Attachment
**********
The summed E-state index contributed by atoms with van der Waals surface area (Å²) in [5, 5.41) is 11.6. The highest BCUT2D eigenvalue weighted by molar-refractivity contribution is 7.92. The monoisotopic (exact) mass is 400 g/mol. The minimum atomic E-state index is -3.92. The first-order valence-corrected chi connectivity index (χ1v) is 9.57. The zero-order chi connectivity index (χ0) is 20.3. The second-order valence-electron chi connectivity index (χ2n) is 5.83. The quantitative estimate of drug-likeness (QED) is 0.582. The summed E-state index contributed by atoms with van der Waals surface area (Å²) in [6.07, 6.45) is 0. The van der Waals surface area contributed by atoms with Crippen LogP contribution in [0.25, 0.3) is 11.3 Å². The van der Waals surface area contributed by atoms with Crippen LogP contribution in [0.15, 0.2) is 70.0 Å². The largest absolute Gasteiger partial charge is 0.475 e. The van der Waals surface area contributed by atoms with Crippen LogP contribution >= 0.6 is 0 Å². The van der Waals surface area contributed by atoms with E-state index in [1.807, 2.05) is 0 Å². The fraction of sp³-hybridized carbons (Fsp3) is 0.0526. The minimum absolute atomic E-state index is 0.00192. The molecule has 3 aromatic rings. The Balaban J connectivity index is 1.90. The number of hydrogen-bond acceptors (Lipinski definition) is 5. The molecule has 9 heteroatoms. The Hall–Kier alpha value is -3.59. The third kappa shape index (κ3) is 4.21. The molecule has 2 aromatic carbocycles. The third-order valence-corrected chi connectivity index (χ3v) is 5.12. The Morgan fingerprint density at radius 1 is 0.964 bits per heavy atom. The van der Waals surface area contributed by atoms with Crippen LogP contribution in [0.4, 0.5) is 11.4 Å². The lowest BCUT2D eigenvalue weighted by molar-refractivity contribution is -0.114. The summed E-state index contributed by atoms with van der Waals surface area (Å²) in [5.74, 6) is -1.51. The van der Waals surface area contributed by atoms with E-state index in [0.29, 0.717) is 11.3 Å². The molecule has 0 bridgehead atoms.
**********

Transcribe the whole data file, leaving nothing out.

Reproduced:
The summed E-state index contributed by atoms with van der Waals surface area (Å²) in [5, 5.41) is 11.6. The highest BCUT2D eigenvalue weighted by molar-refractivity contribution is 7.92. The monoisotopic (exact) mass is 400 g/mol. The minimum atomic E-state index is -3.92. The first-order valence-corrected chi connectivity index (χ1v) is 9.57. The zero-order chi connectivity index (χ0) is 20.3. The second-order valence-electron chi connectivity index (χ2n) is 5.83. The quantitative estimate of drug-likeness (QED) is 0.582. The summed E-state index contributed by atoms with van der Waals surface area (Å²) in [6.07, 6.45) is 0. The van der Waals surface area contributed by atoms with Crippen LogP contribution in [0.25, 0.3) is 11.3 Å². The van der Waals surface area contributed by atoms with Crippen LogP contribution in [0.15, 0.2) is 70.0 Å². The largest absolute Gasteiger partial charge is 0.475 e. The van der Waals surface area contributed by atoms with Crippen LogP contribution >= 0.6 is 0 Å². The van der Waals surface area contributed by atoms with E-state index in [1.807, 2.05) is 0 Å². The fraction of sp³-hybridized carbons (Fsp3) is 0.0526. The minimum absolute atomic E-state index is 0.00192. The molecule has 3 aromatic rings. The Balaban J connectivity index is 1.90. The number of hydrogen-bond acceptors (Lipinski definition) is 5. The molecule has 9 heteroatoms. The Hall–Kier alpha value is -3.59. The third kappa shape index (κ3) is 4.21. The molecule has 2 aromatic carbocycles. The third-order valence-corrected chi connectivity index (χ3v) is 5.12. The Morgan fingerprint density at radius 1 is 0.964 bits per heavy atom. The van der Waals surface area contributed by atoms with Crippen LogP contribution in [0.4, 0.5) is 11.4 Å². The lowest BCUT2D eigenvalue weighted by molar-refractivity contribution is -0.114. The summed E-state index contributed by atoms with van der Waals surface area (Å²) in [5.74, 6) is -1.51. The van der Waals surface area contributed by atoms with E-state index in [0.29, 0.717) is 11.3 Å². The molecule has 0 bridgehead atoms.